Now simply called "CW", radio communication by Morse code was the only way to communicate for the first decade or more of Amateur Radio. Radiotelegraphy, the proper name, descends from landline (wired) telegraphy of the 19th century, and retains some of the old culture, including a rich set of abbreviations and procedures. Morse sent by spark gap transmitter was the first wireless communication mode. These "damped waves" were very broad and inefficient for communication. They were soon replaced by "Continuous Wave" (CW) transmission, using vacuum tube oscillators that were capable of a very pure note. Today, modern Amateur Radio transceivers use solid state components and microprocessors to support a variety of communication modes including CW, voice, image and many digital data modes.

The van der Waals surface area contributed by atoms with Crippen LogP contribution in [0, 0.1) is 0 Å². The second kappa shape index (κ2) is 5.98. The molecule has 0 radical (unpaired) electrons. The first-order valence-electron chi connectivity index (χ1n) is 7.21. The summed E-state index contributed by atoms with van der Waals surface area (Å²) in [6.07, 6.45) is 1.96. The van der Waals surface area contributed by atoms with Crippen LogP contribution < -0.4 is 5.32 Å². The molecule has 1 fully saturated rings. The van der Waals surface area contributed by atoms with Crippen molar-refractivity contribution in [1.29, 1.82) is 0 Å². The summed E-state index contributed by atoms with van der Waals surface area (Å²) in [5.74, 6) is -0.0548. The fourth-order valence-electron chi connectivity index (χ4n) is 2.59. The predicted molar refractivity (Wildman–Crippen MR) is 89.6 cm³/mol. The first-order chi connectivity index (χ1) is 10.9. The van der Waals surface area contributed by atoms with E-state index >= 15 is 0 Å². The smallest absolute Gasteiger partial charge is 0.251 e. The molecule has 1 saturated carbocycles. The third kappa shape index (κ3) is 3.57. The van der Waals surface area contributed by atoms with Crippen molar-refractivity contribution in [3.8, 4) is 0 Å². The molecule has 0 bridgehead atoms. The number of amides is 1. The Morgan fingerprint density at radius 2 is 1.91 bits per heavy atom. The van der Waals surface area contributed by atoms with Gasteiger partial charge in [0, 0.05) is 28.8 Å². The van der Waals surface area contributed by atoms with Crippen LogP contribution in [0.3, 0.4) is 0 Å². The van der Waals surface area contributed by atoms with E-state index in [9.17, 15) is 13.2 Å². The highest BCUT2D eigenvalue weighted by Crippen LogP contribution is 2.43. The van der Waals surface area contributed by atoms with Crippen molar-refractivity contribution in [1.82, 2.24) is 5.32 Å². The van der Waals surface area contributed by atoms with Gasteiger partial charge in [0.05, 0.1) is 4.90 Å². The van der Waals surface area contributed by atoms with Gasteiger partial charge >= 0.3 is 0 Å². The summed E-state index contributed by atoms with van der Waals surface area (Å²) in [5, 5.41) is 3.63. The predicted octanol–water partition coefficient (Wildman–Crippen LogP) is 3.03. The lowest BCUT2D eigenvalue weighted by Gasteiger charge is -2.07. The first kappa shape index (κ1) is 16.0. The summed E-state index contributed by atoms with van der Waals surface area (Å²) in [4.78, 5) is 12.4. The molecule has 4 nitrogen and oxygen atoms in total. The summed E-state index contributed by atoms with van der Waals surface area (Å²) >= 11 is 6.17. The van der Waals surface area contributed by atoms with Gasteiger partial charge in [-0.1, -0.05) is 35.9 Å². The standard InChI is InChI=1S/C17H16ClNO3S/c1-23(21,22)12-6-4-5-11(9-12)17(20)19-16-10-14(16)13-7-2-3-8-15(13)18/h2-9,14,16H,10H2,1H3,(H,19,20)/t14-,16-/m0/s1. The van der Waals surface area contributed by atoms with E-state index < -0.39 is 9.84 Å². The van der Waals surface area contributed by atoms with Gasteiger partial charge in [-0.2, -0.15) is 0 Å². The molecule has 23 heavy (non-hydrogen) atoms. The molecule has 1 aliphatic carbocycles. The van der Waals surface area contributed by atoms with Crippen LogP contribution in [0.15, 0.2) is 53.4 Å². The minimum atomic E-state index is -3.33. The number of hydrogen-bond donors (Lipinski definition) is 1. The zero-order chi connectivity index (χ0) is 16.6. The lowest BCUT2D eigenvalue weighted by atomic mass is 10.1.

Books and Publications
- A Standard for Morse Timing Using the Farnsworth Technique by Jon Bloom KE3Z, April 1990 QEX pp 8-9.
- The PicoKeyer--An Ultra Low Power CW Memory Keyer by Dale L. Botkin, N0XAS, December 2003 QST pp 38-40
- Code-Practice Oscillator (beginner)
ARRL Now You're Talking pp. 11-1 to 11-2
This is a complete oscillator that mounts on a small piece of wood.
CPO Construction Steps.ppt Pictures of the oscillator being assembled.
- Learning Morse Code
Whatever your reason for learning morse code now, the ARRL will help you.